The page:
Columnize is a little Go package that formats strings with separators into columns.
Remember the good old web palette? Colors that have names in CSS: navy, green, maroon, red, etc? Orange that was added in CSS Level 2? Well, they don’t look good anymore. Most designers don’t use these default colors, apart from maybe black and white, instead, they usually create unique color schemes for websites.
If you don’t want to spend a lot of time looking for a good color scheme for your new website, check out Colors, a “a nicer color palette for the web”.
The standard Go log package is pretty barebones, but is fine for many simple programs. For more complex applications, though, you’d probably want to have different log levels for different events. There are many logging packages, such as the previously covered log15 that implement log leveling and provide other features. HashiCorp’s logutils is something different.
It all started when I saw the latest version of Font Awesome (the icon font I use, love, and recommend) and realized that of 40 new icons, 13 were brand icons, and most of them are, to be fair, useless. Who needs an icon for Leanpub? Or Shirtsinbulk, whatever that is?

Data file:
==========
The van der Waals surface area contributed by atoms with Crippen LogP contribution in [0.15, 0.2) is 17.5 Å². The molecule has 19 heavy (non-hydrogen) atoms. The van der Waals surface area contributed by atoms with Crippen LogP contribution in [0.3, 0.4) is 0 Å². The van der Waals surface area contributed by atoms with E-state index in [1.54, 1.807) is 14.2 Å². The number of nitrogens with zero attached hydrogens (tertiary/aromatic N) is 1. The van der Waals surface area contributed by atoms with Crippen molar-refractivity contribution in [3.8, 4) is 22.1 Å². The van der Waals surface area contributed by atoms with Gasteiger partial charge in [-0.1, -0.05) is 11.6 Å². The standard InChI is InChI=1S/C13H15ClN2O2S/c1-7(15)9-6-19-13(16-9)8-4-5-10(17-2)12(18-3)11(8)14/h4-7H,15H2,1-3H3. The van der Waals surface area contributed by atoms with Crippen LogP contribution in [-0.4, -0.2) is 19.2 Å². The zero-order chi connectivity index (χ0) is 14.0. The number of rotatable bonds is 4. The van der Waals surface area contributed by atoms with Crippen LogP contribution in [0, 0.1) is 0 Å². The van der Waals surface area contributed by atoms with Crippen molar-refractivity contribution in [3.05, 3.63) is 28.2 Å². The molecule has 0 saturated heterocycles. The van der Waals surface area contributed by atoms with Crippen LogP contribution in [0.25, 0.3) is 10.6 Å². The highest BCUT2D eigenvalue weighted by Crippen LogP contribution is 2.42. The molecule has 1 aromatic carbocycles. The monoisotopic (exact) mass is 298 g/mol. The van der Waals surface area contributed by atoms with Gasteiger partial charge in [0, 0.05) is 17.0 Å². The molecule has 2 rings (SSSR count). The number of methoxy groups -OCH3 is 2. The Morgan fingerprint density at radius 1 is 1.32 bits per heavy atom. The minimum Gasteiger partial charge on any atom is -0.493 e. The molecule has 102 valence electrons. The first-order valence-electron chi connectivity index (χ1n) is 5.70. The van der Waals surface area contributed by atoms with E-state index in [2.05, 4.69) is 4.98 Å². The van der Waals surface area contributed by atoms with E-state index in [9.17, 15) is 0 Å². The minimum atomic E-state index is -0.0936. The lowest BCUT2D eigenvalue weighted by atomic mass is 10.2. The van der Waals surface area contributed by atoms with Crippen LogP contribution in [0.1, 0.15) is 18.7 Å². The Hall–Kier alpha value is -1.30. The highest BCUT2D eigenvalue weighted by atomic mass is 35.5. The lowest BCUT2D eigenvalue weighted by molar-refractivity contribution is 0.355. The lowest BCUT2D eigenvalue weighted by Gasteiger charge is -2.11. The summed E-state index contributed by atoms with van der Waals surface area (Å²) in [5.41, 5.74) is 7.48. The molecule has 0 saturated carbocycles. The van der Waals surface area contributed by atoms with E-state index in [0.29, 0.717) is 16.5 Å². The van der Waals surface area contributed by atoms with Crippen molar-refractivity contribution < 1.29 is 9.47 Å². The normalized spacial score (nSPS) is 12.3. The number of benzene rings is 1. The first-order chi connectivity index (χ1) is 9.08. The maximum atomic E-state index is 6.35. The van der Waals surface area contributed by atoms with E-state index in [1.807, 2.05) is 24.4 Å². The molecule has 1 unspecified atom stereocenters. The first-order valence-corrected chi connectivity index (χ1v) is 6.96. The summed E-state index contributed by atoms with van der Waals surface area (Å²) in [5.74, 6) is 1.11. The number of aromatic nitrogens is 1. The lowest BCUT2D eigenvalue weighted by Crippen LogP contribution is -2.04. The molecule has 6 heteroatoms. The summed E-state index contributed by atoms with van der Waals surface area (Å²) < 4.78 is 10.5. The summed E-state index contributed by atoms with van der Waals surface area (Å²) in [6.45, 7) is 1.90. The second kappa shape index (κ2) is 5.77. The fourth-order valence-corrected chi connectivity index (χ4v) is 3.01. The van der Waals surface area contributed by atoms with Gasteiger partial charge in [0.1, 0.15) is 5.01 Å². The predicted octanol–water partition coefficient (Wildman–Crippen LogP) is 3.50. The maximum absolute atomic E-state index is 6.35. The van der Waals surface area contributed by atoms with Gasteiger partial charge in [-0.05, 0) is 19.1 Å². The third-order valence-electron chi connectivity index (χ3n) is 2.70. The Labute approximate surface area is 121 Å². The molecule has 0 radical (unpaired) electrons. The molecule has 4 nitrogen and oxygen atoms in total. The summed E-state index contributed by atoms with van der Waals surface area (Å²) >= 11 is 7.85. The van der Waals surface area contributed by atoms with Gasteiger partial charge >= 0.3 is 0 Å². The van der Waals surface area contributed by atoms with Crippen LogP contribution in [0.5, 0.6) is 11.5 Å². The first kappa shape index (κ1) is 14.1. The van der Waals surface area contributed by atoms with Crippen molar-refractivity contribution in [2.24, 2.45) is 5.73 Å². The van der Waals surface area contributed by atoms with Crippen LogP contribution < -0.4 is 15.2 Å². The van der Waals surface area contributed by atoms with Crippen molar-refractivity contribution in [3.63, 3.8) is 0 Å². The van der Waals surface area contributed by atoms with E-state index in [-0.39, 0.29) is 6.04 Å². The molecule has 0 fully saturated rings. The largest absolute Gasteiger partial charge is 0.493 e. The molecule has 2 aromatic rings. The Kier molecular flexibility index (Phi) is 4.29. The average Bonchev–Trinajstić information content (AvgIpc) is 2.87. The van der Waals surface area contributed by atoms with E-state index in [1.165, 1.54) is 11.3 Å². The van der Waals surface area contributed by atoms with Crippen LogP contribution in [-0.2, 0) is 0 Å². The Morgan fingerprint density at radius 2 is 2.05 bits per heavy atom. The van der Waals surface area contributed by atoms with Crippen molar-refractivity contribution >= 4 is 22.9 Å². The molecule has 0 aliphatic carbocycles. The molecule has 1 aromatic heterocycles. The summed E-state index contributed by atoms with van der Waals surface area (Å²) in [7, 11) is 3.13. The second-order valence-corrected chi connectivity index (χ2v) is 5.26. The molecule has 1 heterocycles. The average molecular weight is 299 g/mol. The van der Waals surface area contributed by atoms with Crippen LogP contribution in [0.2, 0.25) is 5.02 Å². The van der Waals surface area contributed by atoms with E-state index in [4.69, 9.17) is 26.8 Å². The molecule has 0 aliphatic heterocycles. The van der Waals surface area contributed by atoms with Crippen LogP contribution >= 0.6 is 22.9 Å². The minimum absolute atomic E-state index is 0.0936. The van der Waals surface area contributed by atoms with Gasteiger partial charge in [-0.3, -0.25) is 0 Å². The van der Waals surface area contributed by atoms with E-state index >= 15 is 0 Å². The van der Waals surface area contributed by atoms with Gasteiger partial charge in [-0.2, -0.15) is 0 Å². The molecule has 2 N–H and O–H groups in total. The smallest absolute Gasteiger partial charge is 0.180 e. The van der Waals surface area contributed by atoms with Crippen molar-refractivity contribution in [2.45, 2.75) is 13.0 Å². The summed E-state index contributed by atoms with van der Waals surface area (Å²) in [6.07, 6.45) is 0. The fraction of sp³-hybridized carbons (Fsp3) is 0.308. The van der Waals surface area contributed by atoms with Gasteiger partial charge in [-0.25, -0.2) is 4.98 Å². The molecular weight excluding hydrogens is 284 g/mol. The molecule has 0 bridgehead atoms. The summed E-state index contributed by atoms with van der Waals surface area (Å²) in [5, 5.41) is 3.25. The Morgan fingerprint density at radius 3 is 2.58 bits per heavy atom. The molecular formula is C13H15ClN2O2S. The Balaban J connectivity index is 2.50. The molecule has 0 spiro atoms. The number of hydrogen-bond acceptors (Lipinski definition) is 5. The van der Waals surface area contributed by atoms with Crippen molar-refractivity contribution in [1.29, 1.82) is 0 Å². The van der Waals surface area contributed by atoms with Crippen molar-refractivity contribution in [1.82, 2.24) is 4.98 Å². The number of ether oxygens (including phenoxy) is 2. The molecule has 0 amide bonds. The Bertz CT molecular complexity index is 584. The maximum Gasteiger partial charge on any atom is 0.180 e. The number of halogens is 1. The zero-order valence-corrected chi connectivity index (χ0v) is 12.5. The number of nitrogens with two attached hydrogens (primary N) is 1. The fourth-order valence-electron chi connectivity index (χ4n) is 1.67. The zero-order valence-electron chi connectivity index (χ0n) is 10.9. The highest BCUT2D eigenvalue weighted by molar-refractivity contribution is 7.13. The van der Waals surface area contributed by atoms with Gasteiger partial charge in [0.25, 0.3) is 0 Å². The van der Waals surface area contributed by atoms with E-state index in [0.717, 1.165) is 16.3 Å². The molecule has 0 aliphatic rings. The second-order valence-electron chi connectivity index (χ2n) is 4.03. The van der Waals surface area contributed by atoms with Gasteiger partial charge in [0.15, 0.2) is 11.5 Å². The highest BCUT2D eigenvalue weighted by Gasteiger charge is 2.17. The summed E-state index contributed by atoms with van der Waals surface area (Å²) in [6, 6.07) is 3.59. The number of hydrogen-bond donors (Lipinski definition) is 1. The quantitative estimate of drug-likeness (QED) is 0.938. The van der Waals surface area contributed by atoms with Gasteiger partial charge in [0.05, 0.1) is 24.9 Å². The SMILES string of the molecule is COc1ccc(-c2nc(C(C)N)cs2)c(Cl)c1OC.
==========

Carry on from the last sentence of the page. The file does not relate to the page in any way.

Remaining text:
There are numerous small Lisp/Scheme implementations, and probably most of them are unfinished or unmaintained. I found serious, production-ready tiny Scheme interpreters for you to embed in your C or C++ programs.
While browsers have built-in support for tooltips, which can be added by setting the
Go ships with
flag standard library package, which covers a lot of what’s needed to write command-line interfaces, however if you need more power and better structure for your console apps, try codegangsta’s package cli.go.